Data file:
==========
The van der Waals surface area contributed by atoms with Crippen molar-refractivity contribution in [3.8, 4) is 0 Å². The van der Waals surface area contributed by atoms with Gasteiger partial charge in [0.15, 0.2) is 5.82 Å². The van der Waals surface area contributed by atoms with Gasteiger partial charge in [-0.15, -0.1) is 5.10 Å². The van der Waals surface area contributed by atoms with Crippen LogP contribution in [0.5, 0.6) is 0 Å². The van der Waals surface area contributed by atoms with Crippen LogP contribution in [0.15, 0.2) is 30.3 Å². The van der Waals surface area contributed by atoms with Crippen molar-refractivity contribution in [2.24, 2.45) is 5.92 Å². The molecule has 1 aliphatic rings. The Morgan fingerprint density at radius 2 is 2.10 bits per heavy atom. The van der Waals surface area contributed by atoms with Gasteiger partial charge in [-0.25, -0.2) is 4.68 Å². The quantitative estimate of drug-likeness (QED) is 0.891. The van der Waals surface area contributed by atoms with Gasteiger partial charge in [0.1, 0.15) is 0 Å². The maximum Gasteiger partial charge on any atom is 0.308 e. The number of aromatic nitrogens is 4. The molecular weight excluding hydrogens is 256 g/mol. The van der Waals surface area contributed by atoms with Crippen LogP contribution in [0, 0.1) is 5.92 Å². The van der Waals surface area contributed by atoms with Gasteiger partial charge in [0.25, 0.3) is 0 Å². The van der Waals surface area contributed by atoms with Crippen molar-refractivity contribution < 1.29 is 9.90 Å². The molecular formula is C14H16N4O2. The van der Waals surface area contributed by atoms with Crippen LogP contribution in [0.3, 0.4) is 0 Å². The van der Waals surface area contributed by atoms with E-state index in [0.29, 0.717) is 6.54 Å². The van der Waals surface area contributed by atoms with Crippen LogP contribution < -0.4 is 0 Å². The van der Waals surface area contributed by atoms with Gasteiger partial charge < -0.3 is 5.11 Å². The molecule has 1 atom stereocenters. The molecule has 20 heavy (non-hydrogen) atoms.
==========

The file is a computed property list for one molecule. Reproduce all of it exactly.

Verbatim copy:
The van der Waals surface area contributed by atoms with Crippen molar-refractivity contribution in [3.8, 4) is 0 Å². The van der Waals surface area contributed by atoms with Gasteiger partial charge in [0.15, 0.2) is 5.82 Å². The van der Waals surface area contributed by atoms with Gasteiger partial charge in [-0.15, -0.1) is 5.10 Å². The van der Waals surface area contributed by atoms with Crippen LogP contribution in [0.5, 0.6) is 0 Å². The van der Waals surface area contributed by atoms with Crippen LogP contribution in [0.15, 0.2) is 30.3 Å². The van der Waals surface area contributed by atoms with Crippen molar-refractivity contribution in [2.24, 2.45) is 5.92 Å². The molecule has 1 aliphatic rings. The Morgan fingerprint density at radius 2 is 2.10 bits per heavy atom. The van der Waals surface area contributed by atoms with Gasteiger partial charge in [-0.25, -0.2) is 4.68 Å². The quantitative estimate of drug-likeness (QED) is 0.891. The van der Waals surface area contributed by atoms with Gasteiger partial charge in [0.1, 0.15) is 0 Å². The maximum Gasteiger partial charge on any atom is 0.308 e. The number of aromatic nitrogens is 4. The molecular weight excluding hydrogens is 256 g/mol. The van der Waals surface area contributed by atoms with Crippen LogP contribution in [0, 0.1) is 5.92 Å². The van der Waals surface area contributed by atoms with Gasteiger partial charge in [0.25, 0.3) is 0 Å². The van der Waals surface area contributed by atoms with Crippen molar-refractivity contribution < 1.29 is 9.90 Å². The molecular formula is C14H16N4O2. The van der Waals surface area contributed by atoms with Crippen LogP contribution in [0.3, 0.4) is 0 Å². The van der Waals surface area contributed by atoms with E-state index in [0.29, 0.717) is 6.54 Å². The van der Waals surface area contributed by atoms with Crippen LogP contribution < -0.4 is 0 Å². The van der Waals surface area contributed by atoms with Gasteiger partial charge < -0.3 is 5.11 Å². The molecule has 1 atom stereocenters. The molecule has 20 heavy (non-hydrogen) atoms.